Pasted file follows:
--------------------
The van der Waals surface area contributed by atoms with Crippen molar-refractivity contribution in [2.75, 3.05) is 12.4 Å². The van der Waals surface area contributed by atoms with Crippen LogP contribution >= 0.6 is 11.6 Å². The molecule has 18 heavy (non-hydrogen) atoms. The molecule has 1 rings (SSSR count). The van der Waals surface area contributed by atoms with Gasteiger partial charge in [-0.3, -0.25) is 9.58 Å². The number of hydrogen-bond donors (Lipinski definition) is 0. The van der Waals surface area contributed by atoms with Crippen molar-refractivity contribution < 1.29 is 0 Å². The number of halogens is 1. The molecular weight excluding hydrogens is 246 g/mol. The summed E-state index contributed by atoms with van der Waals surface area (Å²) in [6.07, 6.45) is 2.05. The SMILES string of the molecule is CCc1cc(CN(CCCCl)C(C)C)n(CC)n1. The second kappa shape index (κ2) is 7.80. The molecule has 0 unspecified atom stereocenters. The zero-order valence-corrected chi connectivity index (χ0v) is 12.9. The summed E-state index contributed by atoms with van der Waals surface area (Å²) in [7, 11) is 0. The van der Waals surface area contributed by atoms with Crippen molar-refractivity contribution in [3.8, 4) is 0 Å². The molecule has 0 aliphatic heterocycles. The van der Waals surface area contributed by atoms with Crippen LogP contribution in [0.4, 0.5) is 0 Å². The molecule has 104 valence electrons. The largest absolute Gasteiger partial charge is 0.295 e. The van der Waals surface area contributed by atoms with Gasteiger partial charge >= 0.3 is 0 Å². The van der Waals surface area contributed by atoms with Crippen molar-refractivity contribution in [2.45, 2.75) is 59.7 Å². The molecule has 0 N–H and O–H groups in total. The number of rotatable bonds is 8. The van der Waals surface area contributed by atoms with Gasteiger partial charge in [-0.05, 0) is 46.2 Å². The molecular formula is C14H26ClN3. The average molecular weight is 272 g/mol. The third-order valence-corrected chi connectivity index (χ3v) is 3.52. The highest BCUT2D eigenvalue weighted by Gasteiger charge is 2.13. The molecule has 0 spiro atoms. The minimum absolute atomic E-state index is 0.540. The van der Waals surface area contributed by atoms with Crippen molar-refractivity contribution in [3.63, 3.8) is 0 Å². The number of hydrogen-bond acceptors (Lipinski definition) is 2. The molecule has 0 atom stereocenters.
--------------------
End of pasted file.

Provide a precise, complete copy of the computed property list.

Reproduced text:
The van der Waals surface area contributed by atoms with Crippen molar-refractivity contribution in [2.75, 3.05) is 12.4 Å². The van der Waals surface area contributed by atoms with Crippen LogP contribution >= 0.6 is 11.6 Å². The molecule has 18 heavy (non-hydrogen) atoms. The molecule has 1 rings (SSSR count). The van der Waals surface area contributed by atoms with Gasteiger partial charge in [-0.3, -0.25) is 9.58 Å². The number of hydrogen-bond donors (Lipinski definition) is 0. The van der Waals surface area contributed by atoms with Crippen molar-refractivity contribution < 1.29 is 0 Å². The number of halogens is 1. The molecular weight excluding hydrogens is 246 g/mol. The summed E-state index contributed by atoms with van der Waals surface area (Å²) in [6.07, 6.45) is 2.05. The SMILES string of the molecule is CCc1cc(CN(CCCCl)C(C)C)n(CC)n1. The second kappa shape index (κ2) is 7.80. The molecule has 0 unspecified atom stereocenters. The zero-order valence-corrected chi connectivity index (χ0v) is 12.9. The summed E-state index contributed by atoms with van der Waals surface area (Å²) in [7, 11) is 0. The van der Waals surface area contributed by atoms with Crippen molar-refractivity contribution in [3.8, 4) is 0 Å². The molecule has 0 aliphatic heterocycles. The van der Waals surface area contributed by atoms with Crippen LogP contribution in [0.4, 0.5) is 0 Å². The molecule has 104 valence electrons. The largest absolute Gasteiger partial charge is 0.295 e. The van der Waals surface area contributed by atoms with Gasteiger partial charge >= 0.3 is 0 Å². The van der Waals surface area contributed by atoms with Crippen molar-refractivity contribution in [2.45, 2.75) is 59.7 Å². The molecule has 0 N–H and O–H groups in total. The number of rotatable bonds is 8. The van der Waals surface area contributed by atoms with Gasteiger partial charge in [-0.05, 0) is 46.2 Å². The molecular formula is C14H26ClN3. The average molecular weight is 272 g/mol. The third-order valence-corrected chi connectivity index (χ3v) is 3.52. The highest BCUT2D eigenvalue weighted by Gasteiger charge is 2.13. The molecule has 0 spiro atoms. The minimum absolute atomic E-state index is 0.540. The van der Waals surface area contributed by atoms with Crippen molar-refractivity contribution in [3.63, 3.8) is 0 Å². The number of hydrogen-bond acceptors (Lipinski definition) is 2. The molecule has 0 atom stereocenters.